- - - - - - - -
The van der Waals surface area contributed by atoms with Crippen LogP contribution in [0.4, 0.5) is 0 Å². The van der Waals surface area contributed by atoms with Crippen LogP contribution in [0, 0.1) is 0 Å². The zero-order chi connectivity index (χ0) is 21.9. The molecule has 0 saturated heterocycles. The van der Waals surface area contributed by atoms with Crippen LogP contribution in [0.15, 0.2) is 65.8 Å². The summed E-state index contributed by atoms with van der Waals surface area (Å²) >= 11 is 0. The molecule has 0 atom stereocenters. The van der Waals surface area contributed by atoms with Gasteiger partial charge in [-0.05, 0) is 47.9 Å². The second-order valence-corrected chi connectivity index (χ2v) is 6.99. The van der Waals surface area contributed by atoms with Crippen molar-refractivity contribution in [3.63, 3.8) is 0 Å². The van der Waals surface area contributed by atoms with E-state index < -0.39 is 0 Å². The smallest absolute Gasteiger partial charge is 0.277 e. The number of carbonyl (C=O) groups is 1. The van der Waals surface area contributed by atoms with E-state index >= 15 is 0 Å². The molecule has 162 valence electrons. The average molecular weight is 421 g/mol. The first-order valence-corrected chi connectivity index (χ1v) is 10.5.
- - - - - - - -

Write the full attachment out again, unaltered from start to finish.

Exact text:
The van der Waals surface area contributed by atoms with Crippen LogP contribution in [0.4, 0.5) is 0 Å². The van der Waals surface area contributed by atoms with Crippen LogP contribution in [0, 0.1) is 0 Å². The zero-order chi connectivity index (χ0) is 21.9. The molecule has 0 saturated heterocycles. The van der Waals surface area contributed by atoms with Crippen LogP contribution in [0.15, 0.2) is 65.8 Å². The summed E-state index contributed by atoms with van der Waals surface area (Å²) >= 11 is 0. The molecule has 0 atom stereocenters. The van der Waals surface area contributed by atoms with Gasteiger partial charge in [-0.05, 0) is 47.9 Å². The second-order valence-corrected chi connectivity index (χ2v) is 6.99. The van der Waals surface area contributed by atoms with Crippen molar-refractivity contribution in [3.63, 3.8) is 0 Å². The van der Waals surface area contributed by atoms with E-state index < -0.39 is 0 Å². The smallest absolute Gasteiger partial charge is 0.277 e. The number of carbonyl (C=O) groups is 1. The van der Waals surface area contributed by atoms with E-state index >= 15 is 0 Å². The molecule has 162 valence electrons. The average molecular weight is 421 g/mol. The first-order valence-corrected chi connectivity index (χ1v) is 10.5.